The Mennillo appeal concerns a claim by the appellant, a former shareholder in Intramodal, that the company and its other shareholder unduly and illegitimately deprived him of his shareholder status. The appellant had initially joined Intramodal as its director, officer and shareholder on the premise that he would offer it financial support. Approximately one year later, he resigned from his position and director and officer, though he continued to make cash advances to keep the company running. When the last of the advances was repaid, the appellant discovered that he was no longer a shareholder and commenced the oppression claim. His action was dismissed by the Court of Appeal, which concluded that the parties had agreed to retroactively cancel his share issuance after engaging in detailed review of the evidence.
The Supreme Court’s decision has the potential to be an important one for the business community. Intramodal is incorporated under the Canada Business Corporations Act, so the Court’s ruling will have implications that extend throughout the country. Further, the decision will allow the Court to examine how the oppression remedy should operate in the case of closely-held corporations, which it suggested in BCE may involve different considerations than cases against large public corporations. A final indication of the importance of the appeal: the Court chose to sit as a nine-member panel when it heard the case in December.
Our final choice for 2016 concerns the murky but perennially important topic of multi-jurisdictional class actions. Last November, the Supreme Court of Canada granted leave to appeal from Endean v. British Columbia, 2014 BCCA 61 and Parsons v. Ontario, 2015 ONCA 158, in which the British Columbia and Ontario Courts of Appeal divided over the jurisdiction of superior court judges to sit outside their provinces for the purpose of hearing applications under multi-jurisdictional class action settlements. The appeals are currently scheduled to be heard by the Supreme Court on May 17, 2016.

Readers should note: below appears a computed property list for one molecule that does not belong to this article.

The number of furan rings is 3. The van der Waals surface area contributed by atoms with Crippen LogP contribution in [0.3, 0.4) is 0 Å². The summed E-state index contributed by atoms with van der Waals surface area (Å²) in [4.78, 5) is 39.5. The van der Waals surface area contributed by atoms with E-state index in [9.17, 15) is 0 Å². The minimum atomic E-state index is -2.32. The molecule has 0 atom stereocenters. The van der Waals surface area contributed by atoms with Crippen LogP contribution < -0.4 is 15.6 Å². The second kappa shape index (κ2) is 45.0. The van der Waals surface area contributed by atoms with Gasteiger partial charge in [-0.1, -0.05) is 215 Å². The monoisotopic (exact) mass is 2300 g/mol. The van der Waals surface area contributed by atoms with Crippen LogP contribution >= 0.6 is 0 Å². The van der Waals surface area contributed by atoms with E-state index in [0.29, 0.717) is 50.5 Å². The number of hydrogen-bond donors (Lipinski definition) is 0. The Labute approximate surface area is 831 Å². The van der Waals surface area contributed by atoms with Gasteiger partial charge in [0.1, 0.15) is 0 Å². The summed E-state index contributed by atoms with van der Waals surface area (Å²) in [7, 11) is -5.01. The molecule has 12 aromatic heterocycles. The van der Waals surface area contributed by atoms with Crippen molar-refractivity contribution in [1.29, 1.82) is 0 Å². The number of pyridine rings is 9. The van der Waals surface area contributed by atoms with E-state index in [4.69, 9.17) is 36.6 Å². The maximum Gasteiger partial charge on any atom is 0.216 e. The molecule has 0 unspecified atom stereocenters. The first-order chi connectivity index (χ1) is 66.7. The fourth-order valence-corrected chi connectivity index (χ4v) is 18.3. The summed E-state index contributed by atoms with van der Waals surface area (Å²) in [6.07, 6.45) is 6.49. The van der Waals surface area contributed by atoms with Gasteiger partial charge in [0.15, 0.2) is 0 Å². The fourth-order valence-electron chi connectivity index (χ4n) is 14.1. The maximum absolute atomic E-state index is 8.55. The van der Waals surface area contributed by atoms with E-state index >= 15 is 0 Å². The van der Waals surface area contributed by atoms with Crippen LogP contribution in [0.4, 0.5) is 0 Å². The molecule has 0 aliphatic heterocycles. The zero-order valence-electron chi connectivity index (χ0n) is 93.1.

The settlement agreement in Endean and Parsons arose out of class actions seeking damages for individuals infected with Hepatitis C through the Canadian blood supply, which were certified separately in British Columbia, Ontario and Quebec. The agreement effected a national settlement of the class actions, and assigned a supervisory role to the courts of the three provinces, providing that any order by one of the courts would only take effect once there were materially identical orders by the other two courts. In order to reduce costs and the risk of inconsistent findings in a pending complex motion, class counsel brought separate applications in each of the three provinces for a declaration that judges of their superior courts could sit together outside their provinces to hear joint motions under the settlement agreement.
The Ontario Court of Appeal held that there was no constitutional, common law or statutory impediment to this, provided that a video link was provided from the out-of-province proceeding to Ontario in order to respect the open court principle. On the other hand, the B.C. Court of Appeal held that superior court judges have no jurisdiction to hold a hearing outside their province, but accepted that a judge may conduct a hearing in their province’s courtroom via a telephone or other communications link from another province.
The appeals will give the Supreme Court an important opportunity to clarify the scope of superior court jurisdiction in the multi-jurisdictional class actions context. Whatever the Court decides, its ruling is likely to spur much-needed law reform in this area.